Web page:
Why moving Dynamics into the Cloud+Enterprise division makes perfect sense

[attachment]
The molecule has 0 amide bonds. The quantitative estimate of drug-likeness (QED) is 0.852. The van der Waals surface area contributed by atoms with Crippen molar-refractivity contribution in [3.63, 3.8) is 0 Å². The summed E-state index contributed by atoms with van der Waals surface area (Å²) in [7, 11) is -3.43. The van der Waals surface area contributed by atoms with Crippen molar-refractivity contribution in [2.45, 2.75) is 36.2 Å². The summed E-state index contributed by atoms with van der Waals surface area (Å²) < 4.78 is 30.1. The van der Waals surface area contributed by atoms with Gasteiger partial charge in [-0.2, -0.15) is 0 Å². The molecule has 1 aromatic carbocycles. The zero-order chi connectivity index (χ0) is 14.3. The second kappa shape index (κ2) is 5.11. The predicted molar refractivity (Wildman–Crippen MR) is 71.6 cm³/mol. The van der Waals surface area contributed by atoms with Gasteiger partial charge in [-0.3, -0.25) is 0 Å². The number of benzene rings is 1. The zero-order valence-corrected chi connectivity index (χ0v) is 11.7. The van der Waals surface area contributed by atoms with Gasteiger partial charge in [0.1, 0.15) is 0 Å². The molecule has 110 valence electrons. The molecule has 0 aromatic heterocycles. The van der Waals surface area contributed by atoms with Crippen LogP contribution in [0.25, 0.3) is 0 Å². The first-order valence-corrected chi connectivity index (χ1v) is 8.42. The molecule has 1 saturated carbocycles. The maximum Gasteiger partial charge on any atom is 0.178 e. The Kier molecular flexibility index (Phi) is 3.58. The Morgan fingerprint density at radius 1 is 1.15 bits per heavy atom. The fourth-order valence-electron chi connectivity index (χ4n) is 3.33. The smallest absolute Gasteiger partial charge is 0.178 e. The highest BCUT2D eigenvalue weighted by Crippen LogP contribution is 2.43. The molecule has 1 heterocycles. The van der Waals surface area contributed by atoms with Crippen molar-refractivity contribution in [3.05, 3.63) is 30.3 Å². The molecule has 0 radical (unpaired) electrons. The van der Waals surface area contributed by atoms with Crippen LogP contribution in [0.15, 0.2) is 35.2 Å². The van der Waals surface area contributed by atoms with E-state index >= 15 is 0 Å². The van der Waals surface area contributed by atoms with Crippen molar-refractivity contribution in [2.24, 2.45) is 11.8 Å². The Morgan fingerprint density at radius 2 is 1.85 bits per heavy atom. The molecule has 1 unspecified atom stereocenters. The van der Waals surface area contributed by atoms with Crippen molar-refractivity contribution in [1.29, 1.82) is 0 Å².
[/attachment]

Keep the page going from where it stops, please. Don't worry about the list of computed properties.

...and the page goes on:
Last week our CEO Satya Nadella announced a reorganization of our engineering groups that combined our client hardware and Windows teams, and moved Dynamics, our business process application group, into the cloud and enterprise division (C&E). The hardware and software move made clear sense in light of similar structures at Apple and Google. The Dynamics move to C&E may not be as clear and in fact I’ve received several questions from you, our clients about this. Moving Dynamics into Cloud + Enterprise not only represents Dynamics coming of age with solid growth and strong wave of innovate solutions, but there is also a clear logic here that aligns well with the strategies of each division as well as broader trends in enterprise applications. Forrester Research’s Jeffrey Hammond has written that application development models have been shifting to one of composition rather than three-tier or monolithic code. Modern applications compose together collections of cloud-based services via RESTful APIs. In the business process space, Gartner has documented a similar trend it calls Pace Layering, “a methodology for categorizing, selecting, managing and governing applications to support business change, differentiation and innovation.”. Both trends are motivated by businesses’ need for greater agility and responsiveness to changing customer behaviors and desires. These new design models make it easier and faster for businesses to change application and business processes at the pace of their customers. In both models stringing together cloud-based services means less maintenance, faster feature advancements, more agile security and instant scale with pay-per-use pricing. For the enterprise, there’s less code to manage and maintain and you get new features and capabilities with little to no effort. And since thousands of other companies are using the same services, you inherit new capabilities and best practices from the SaaS and cloud platform provider. Increasingly the line between modern app and core business process are blurring. In Internet of Things implementations, for example, modern app models are used to string together streaming datacoming from devices and sensors, BI and analytics tools and often data from ERP and CRM systems. In the Microsoft world this means integrating Dynamics ERP and Dynamics CRM with the Azure IoT suite (which pre-integrates Azure Event Hubs, Azure DocumentDB, Azure Stream Analytics, Azure Notification Hubs, Azure Machine Learning, Azure HDInsight, and Microsoft Power BI). The same is true when building out a modern web and mobile experience. Using Azure App Service, you can easily string together web and mobile back-ends, integrate Dynamics modules and data sets and craft the remaining business processes with Logic Apps. So in fact, Dynamics AX 2012 was already part of the Azure app portfolio. Last week’s reorg simply made this fact official. A key goal of the Microsoft Cloud is to provide business agility through a complete platform for modern apps and Pace Layering that includes the foundational hyper scale infrastructure, modern app platform, process integration framework, development tools and rich collection of RESTful, composable services necessary to gain high productivity in this new development model. Thus the key question now is: What are you doing to leverage this newly combined portfolio to bring greater agility to your organization?